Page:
In The News
In the House of Representatives on Tuesday, Rep. Martha Roby voted in opposition to legislation that would increase the national debt limit to $16.7 trillion from $14.3 trillion.
Roby made the following comments after the vote:
Republicans are willing to consider anything and everything in the debate over raising the debt limit -- except for tax hikes, according to Rep. Martha Roby (R-Ala.).
Delivering the weekly GOP address, Roby echoed party leadership in saying that major spending cuts must accompany any increase to the debt ceiling, and that tax increases will not be considered.
Congress and the administration are partly to blame for not easing rising gas prices, Alabama Republican Rep. Martha Roby said in delivering her party's response to President Barack Obama's weekly radio address on Saturday.
Alabama Congresswoman Martha Roby urged graduates of Samford University’s Cumberland School of Law to give a high priority to public service in their careers and to be ready for such opportunities.
U.S. Rep. Martha Roby, R-Montgomery, returned to Capitol Hill on Monday evening after a five-day, four-stop tour overseas, when she met with military personnel and surprised U.S. troops in Afghanistan with a visit on Mother's Day.
Congresswoman Martha Roby (R-Alabama) toured the damage near Eclectic in Elmore County where a mobile home park was leveled. Six people died in Elmore County.
Roby says she wants to make sure that help gets to the victims quickly.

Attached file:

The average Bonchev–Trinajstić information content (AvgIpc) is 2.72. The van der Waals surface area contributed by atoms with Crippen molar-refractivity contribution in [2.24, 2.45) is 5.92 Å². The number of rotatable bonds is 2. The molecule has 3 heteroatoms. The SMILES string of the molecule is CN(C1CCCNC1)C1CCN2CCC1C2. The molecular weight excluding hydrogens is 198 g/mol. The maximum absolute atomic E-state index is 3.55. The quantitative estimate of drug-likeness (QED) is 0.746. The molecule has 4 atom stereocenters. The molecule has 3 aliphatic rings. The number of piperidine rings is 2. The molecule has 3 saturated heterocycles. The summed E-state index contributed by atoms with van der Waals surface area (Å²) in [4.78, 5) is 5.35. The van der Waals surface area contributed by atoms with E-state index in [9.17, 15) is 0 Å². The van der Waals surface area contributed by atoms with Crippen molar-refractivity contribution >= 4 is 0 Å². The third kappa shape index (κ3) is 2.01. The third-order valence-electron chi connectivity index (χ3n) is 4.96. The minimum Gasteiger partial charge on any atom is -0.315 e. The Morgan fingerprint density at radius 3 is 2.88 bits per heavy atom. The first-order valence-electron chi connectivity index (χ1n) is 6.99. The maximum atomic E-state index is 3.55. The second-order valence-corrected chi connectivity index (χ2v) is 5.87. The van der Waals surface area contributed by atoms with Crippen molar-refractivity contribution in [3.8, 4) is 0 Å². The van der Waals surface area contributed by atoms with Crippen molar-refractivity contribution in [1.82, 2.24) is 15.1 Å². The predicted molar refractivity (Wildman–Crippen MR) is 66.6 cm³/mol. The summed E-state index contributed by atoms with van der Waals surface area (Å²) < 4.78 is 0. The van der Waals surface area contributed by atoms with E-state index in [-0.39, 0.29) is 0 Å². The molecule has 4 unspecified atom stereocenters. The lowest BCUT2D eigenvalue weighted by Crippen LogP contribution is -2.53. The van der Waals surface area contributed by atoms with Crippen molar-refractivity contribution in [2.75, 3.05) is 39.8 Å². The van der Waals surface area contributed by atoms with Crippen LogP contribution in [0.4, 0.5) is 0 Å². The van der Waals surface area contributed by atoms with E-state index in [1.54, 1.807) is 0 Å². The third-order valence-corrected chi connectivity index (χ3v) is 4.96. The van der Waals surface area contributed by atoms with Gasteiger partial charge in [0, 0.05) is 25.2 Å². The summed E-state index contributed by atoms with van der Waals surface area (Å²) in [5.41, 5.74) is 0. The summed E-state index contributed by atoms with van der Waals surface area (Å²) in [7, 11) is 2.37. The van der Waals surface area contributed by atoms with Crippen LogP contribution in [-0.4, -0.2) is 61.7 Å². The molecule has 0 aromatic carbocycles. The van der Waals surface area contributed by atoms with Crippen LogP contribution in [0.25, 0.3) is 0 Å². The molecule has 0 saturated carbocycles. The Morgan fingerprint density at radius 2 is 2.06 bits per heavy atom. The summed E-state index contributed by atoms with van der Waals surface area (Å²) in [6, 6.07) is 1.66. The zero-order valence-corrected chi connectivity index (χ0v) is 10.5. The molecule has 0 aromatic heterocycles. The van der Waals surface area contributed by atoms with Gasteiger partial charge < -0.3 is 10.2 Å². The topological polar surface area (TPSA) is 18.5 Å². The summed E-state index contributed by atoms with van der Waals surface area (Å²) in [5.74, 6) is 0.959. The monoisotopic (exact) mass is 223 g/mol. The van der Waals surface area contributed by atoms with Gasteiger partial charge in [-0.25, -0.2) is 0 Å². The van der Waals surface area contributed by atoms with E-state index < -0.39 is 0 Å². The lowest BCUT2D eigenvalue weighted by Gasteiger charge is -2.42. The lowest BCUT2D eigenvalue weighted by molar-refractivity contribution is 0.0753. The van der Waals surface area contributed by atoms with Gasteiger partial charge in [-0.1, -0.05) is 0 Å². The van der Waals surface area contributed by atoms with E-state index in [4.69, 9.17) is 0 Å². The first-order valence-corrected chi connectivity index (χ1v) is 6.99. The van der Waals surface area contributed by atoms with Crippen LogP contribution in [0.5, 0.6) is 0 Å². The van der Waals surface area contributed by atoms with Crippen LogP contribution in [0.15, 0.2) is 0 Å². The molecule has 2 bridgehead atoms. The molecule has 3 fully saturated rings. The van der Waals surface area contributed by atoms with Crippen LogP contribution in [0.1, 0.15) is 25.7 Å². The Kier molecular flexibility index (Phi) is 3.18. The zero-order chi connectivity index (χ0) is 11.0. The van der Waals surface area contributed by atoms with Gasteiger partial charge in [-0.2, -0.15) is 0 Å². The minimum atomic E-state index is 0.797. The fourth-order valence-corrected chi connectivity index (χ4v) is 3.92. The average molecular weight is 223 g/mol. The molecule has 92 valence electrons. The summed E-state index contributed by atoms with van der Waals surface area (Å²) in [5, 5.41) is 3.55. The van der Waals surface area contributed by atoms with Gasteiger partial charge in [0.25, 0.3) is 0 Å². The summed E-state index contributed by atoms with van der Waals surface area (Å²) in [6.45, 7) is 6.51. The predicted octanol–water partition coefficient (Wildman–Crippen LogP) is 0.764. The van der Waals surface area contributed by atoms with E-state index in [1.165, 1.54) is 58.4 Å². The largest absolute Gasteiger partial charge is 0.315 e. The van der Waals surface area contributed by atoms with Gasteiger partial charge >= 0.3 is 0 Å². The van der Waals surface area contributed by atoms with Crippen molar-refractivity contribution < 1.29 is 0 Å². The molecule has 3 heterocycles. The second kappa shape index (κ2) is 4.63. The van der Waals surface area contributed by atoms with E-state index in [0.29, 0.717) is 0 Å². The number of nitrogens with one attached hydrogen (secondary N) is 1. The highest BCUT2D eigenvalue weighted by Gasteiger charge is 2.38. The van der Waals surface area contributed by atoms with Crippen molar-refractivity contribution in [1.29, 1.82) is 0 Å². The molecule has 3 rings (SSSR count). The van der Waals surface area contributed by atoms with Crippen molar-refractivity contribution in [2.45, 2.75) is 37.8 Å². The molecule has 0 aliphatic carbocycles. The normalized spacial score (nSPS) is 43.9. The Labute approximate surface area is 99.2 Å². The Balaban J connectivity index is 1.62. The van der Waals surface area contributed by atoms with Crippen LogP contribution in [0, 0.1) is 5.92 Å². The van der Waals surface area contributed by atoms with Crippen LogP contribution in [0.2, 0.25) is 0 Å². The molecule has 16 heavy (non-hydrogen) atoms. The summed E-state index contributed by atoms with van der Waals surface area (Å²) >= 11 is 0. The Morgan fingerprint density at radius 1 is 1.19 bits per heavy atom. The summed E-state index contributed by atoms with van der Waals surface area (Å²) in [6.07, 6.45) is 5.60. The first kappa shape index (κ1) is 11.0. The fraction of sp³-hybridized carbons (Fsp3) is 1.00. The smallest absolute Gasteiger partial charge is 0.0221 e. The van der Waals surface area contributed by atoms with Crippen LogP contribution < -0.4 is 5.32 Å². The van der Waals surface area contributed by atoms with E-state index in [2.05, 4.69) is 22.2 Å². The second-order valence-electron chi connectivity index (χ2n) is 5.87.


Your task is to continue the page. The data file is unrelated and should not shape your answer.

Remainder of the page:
Residents say until that help comes, they are thankful for the hundreds of volunteers.
As Republicans and Democrats continue their tussle over the federal budget, Republicans are paying too much heed to the Tea Party -- even though the rest of the nation has soured on the conservative movement, Senate Majority Leader Harry Reid charged today.
A group of 30 House Republican freshmen on Wednesday joined their party leadership’s attack on Senate Majority Leader Harry Reid (D-Nev.), calling his record on spending “one of failure.”
A group of about a dozen House Republican freshmen gathered outside the Capitol on an overcast Wednesday morning to deliver a letter to Senate Democratic leaders urging them to pass a measure to fund the federal government, the latest volley in the ongoing budget battle on Capitol Hill.
Freshmen House members are taking a hard line against Senate Majority Leader Harry Reid in the politics of passing a temporary spending bill—with one freshman vowing not to settle for a “split the baby strategy” on spending cuts.